OK, so I'm not hugely invested in the pumpkin crusade. But I did contact the company about the petition. The press person ignored that issue and directed me toward all the other Starbucks drinks that vegans could enjoy during the fall.
Thanks, but if we have to go the "alternate" route, why stay within the confines of one chain? There is, dare I say it, a cornucopia of better ways to get that autumnal fix.
_ Grindcore House, in South Philly ( grindcorehouse.com. 215-839-3333), for instance, has not just a variety of vegan creamers (soy, almond, coconut and more), but Grindcore's own pumpkin spice latte gets its fall launch this week. Give it a try. Maybe the big chains don't, but Grindcore knows how to make vegan snacks and beverages totally delicious.
Grindcore also has cookies, a cool-weather treat now available in multiple "alternate" versions - vegan, but also gluten-free and nut-free.
* Speaking of cookies, a line that has impressed me is Lucy's, carried by many local supermarkets. Given everything that they leave out, these cookies taste surprisingly rich and satisfying.
* As for sweets in general, Andrea Kyan, of Pure Sweets ( puresweets.com, 215-518-9007), is looking to open a garden café just off Rittenhouse Square next spring. For fall, Kyan is concentrating on her line of organic, cold-pressed juices, called Pure Tonics, ranging from fruit-juicy to smoothie to sprouted nut milks.
And cider for fall, of course. Kyan's is made from Gala apples cold-pressed and steeped with cinnamon sticks, nutmeg, ginger root and lemon peels (all organic). "No added sugar," she noted. "We don't normally juice apples because of the high amount of sugar."
As for the Big Issue, Kyan avers that "Starbucks Pumpkin Spice Latte doesn't even have pumpkin in it. Just the flavors of a pumpkin pie!" Contrast that to Kyan's Pure Tonic Pumpkin Nut Milk - "like drinking pumpkin pie as a smooth milkshake."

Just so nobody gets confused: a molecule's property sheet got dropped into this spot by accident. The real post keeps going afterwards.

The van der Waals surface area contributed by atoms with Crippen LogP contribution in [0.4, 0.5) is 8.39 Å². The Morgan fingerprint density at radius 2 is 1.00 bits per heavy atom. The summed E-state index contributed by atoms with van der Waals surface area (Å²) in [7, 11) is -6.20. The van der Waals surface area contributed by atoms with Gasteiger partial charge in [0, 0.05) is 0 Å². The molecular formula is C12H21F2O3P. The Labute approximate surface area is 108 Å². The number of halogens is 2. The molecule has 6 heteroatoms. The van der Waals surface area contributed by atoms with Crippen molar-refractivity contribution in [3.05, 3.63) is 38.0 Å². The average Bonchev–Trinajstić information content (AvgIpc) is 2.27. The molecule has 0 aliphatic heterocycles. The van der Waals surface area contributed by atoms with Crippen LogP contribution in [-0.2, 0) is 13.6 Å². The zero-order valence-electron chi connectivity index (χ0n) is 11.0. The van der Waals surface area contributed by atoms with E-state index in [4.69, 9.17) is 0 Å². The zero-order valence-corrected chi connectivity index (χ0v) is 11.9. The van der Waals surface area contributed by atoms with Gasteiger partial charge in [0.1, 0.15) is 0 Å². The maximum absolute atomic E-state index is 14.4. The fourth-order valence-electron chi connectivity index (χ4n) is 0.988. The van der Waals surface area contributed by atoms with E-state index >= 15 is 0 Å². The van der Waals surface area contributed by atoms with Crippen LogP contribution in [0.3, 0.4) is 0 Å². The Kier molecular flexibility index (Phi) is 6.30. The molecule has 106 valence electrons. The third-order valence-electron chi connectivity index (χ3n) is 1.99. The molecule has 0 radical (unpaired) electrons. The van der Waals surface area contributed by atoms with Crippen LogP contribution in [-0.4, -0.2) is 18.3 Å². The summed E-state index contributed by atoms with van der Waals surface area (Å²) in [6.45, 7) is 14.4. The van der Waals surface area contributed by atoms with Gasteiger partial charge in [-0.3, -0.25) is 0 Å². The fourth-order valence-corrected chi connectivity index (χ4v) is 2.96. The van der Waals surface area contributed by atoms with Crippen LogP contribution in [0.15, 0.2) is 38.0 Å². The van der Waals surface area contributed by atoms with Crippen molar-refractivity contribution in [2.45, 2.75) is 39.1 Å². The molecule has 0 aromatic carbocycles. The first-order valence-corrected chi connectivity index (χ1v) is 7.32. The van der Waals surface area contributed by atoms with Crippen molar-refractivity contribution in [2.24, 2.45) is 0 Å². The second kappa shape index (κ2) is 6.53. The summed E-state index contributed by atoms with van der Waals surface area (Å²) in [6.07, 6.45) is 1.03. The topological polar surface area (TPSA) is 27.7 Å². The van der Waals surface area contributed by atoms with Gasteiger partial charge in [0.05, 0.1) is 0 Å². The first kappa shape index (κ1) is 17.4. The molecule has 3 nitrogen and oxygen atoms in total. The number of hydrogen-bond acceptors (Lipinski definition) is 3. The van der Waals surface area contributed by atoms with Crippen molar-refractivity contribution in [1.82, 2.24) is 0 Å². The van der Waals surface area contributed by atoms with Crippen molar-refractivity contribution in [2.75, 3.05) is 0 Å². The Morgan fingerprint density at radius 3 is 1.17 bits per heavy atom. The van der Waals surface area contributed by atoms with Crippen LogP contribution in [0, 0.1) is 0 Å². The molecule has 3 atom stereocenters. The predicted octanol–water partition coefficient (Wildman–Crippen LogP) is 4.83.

She'll also offer a Pumpkin Espresso Nut Milk "for those who want to make this similar to Starbucks."
If you want to stay cozy for fall, make your own comforting concoctions with a timely guide that's just out, Pies and Tarts with Heart , by Philly's Dynise Balcavage (Quarry Books).
While she stresses that the book includes "pies for every season," Balcavage allows that "comforting, warming pies are definitely associated with fall, especially pumpkin pie and apple pie." ( Check out two recipes here.)
The book covers a great variety of plant-based desserts, and savory pies, as well. As it happens, Balcavage's pumpkin-pie recipe was the first she wrote.
"I created that back in the '80s, with tofu," she said, "and people loved it; they couldn't believe it had tofu in it."
On the other hand, if you're "protesting pumpkins," Balcavage chuckles, you could "try one of the other root-vegetable pies, like Surprisingly Sweet Parsnip Pie, which has a fun blend of spices with the almost gingery flavors that I find parsnips have."
Comfort foods are great, but don't just fall into the same dessert, juice or flavored coffee you've been leaning on for 10 years. Check out some of the alternates - there's a whole latte livin' to do!
Vance Lehmkuhl is a cartoonist,
writer, musician and 12-year vegan.
"V for Veg" chronicles plant-based
eating in and around Philadelphia.
@V4Veg on Twitter.